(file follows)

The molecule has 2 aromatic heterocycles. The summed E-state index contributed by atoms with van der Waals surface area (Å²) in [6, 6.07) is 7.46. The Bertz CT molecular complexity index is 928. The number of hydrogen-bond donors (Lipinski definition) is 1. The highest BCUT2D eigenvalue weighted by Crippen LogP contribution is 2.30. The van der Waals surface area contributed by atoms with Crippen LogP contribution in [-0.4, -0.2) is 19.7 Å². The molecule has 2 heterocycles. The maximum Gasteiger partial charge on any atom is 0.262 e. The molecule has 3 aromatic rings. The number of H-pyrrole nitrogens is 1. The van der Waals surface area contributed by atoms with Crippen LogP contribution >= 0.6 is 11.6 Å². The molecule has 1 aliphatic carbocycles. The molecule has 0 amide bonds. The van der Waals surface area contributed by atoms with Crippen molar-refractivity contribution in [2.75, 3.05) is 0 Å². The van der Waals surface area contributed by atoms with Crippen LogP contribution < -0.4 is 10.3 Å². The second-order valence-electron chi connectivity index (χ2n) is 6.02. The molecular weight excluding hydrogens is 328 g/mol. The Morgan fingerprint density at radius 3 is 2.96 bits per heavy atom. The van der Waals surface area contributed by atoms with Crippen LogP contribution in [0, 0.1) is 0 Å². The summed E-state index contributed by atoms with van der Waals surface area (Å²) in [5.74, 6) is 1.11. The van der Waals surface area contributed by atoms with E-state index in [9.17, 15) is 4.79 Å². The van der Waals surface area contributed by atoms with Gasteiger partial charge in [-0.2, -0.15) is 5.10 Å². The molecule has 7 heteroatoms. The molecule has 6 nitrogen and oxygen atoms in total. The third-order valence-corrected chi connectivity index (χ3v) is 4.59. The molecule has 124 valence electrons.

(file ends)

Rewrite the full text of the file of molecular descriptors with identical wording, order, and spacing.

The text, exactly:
The molecule has 2 aromatic heterocycles. The summed E-state index contributed by atoms with van der Waals surface area (Å²) in [6, 6.07) is 7.46. The Bertz CT molecular complexity index is 928. The number of hydrogen-bond donors (Lipinski definition) is 1. The highest BCUT2D eigenvalue weighted by Crippen LogP contribution is 2.30. The van der Waals surface area contributed by atoms with Crippen LogP contribution in [-0.4, -0.2) is 19.7 Å². The molecule has 2 heterocycles. The maximum Gasteiger partial charge on any atom is 0.262 e. The molecule has 3 aromatic rings. The number of H-pyrrole nitrogens is 1. The van der Waals surface area contributed by atoms with Crippen LogP contribution >= 0.6 is 11.6 Å². The molecule has 1 aliphatic carbocycles. The molecule has 0 amide bonds. The van der Waals surface area contributed by atoms with Crippen molar-refractivity contribution in [2.75, 3.05) is 0 Å². The van der Waals surface area contributed by atoms with Crippen LogP contribution < -0.4 is 10.3 Å². The second-order valence-electron chi connectivity index (χ2n) is 6.02. The molecular weight excluding hydrogens is 328 g/mol. The Morgan fingerprint density at radius 3 is 2.96 bits per heavy atom. The van der Waals surface area contributed by atoms with Crippen LogP contribution in [0, 0.1) is 0 Å². The summed E-state index contributed by atoms with van der Waals surface area (Å²) in [5.74, 6) is 1.11. The van der Waals surface area contributed by atoms with E-state index in [9.17, 15) is 4.79 Å². The van der Waals surface area contributed by atoms with Gasteiger partial charge in [-0.2, -0.15) is 5.10 Å². The molecule has 7 heteroatoms. The molecule has 6 nitrogen and oxygen atoms in total. The third-order valence-corrected chi connectivity index (χ3v) is 4.59. The molecule has 124 valence electrons.